I never liked Erector sets – or the European equivalent, Meccano – when I was a kid. I would probably like the Gears of War games if I played them, but I never have. If this makes me supremely unqualified to review a Gears of War Erector set, so be it. I’m doin’ this shiz anyway.
Erector/Meccano always struck me as unnecessarily un-fun. I didn’t have a technical mind as a kid, so I didn’t want to try and bolt things together or play with miniature tools. More for me was Lego, with which I could create spaceships that didn’t have to be realistic, and fit together without endless twisting and screwing. Yes, the whole tool/erector theme can easily lead to dirty jokes, which is why I’m going to make the one, and only one, in this review right now: I find it possible, after putting this thing together, that it’s called Erector because it seriously wears out my wrists. Moving on…
Unlike classic Erector sets, this one doesn’t have a lot of versatility – there’s exactly one shape you can build from it. Really, it’s more like a G.I. Joe vehicle that has to be built with metal screws rather than snap-together latches. So why not just make action figures? Presumably because NECA has that license, and calling these construction toys makes them fall under a different contract. Just to emphasize this point, the otherwise nicely sculpted minifigs have Lego-ish hands, which, sadly, don’t really hold onto anything. Articulation is decent, though the Locust bad guys curiously have elbows that bend right to left rather than up to down. And yes, I know enough to know these guys are called Locusts, yet have no clue why, as they don’t look a damn thing like their namesake bugs. The set also comes with good guys Marcus Fenix and Augustus Cole, and since Fenix is the hero, he comes with pretty much every set in this series, all of which are good-guy vehicles. The baddies in this line are the most overmatched in any toy line of recent memory – no firepower to them except handguns.
The image to the left shows the detail at enlarged size – for scale, here’s Marcus Fenix next to a standard Star Wars R2-D2 figure (apologies for my terrible macro-focus). Apologies also that I don’t have any Mega Bloks Halo figures to compare with, but he could probably fight Spartans decently:
Okay, so it’s time to get started on this thing.
Li’l baggies for everything. Tough plastic, too. I had to stretch it quite a bit before busting these guys out. Now, the instructions. I get why parents used to dig Erector toys – they’re practice for working with tools around the house later in life. Though when I see this:
…I’m thinking it’s practice for the days to come in which the young ones will move out of the house and buy Ikea. Then, instead of punching a hole through the wall when they haul that stuff home and see how many fiddly things they have to do before using it, maybe, just possibly, the now well-adjusted adult will say, “Oh, just like my Erector set! No problemo!” I will give Erector this – the instructions feature CG illustrations, which are way better than hand drawings. But then you get to a part like this here:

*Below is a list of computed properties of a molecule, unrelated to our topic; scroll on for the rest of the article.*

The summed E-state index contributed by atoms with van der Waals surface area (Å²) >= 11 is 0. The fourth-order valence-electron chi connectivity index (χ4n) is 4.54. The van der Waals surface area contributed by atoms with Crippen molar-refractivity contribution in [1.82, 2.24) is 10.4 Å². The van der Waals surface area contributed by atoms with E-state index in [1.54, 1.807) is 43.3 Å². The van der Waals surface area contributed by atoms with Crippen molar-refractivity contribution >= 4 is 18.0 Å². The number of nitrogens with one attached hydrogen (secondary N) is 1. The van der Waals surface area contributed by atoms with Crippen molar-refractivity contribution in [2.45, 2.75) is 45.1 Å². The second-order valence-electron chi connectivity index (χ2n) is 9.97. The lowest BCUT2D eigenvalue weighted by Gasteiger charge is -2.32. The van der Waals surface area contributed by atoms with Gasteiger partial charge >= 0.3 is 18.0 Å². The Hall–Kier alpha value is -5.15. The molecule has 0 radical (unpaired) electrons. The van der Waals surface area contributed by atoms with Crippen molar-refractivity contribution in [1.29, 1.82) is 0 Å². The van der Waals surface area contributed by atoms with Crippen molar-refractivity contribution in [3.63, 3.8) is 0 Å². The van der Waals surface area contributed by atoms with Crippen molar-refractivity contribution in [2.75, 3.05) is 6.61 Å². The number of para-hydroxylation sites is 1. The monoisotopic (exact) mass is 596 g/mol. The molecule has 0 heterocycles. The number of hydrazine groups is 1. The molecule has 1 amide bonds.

Okay. See those two thin, spindly parts? They are, apparently, TOTALLY DIFFERENT FROM EACH OTHER. Though they look exactly the same. Except, wait! Tiny numbers stamped on the pieces! That I cannot read in regular light! I may be getting elderly or something, but whipping out the cell phone to shine on the pieces saved me from square peg/round hole syndrome, or in this case, I should say – slightly rounded peg/microscopically differently rounded hole.
And yes, I had to undo/redo some screwings at least twice. Here’s what I had done after half an hour:
Does the toy need that many metal screws? No, it does not. Except to keep it in the (wink-wink, nudge-nudge) construction category. At $34.99, a vehicle with four figures and this much metal is a decent deal. Here’s a bit of knowledge, though, that I wish everyone from Ikea to Erector would take note of, because my bargain-store metal shelves always do – give us a couple more nuts and screws than we need. Because they’re tiny and easy to lose, and misplacing two of them really held things up. Then there are the stickers – thankfully plastic-based rather than paper-based (remember when G.I. Joe vehicles went to paper ones for a while? That sucked). No guide to tell you how to put them on, but most are easily guessable…to adult me. Maybe not so much to a kid.
Took me sixty minutes or so, but I finally ended up with this. Guess I’m still not really an Erector kinda (big) kid.
See my cell phone for scale comparison. My main problem with the finished vehicle is that Marcus cannot fit in the cockpit sitting down, and yet it’s too loose for him to stand. So he mainly just falls out, and those hands, as mentioned before, don’t grip too well. Other than that, it’s a cool little vehicle that reminds me of my G.I. Joe days. But dads, if you’re the sort of father who has to put everything together for the kid, ask yourself – are you up for spending an hour on this? (In fairness, maybe I shouldn’t expect most dads to be as lousy as me with tools. But then again, these tools are designed for small hands, not dad-hands.)
Other sets in the series include the COG Armadillo tank, COG King Raven helicopter, and Locusts versus Delta Squad Battle Set (which also includes the Armadillo). prices range from $24.99 to $59.99, and they’re currently available exclusively at Toys R Us.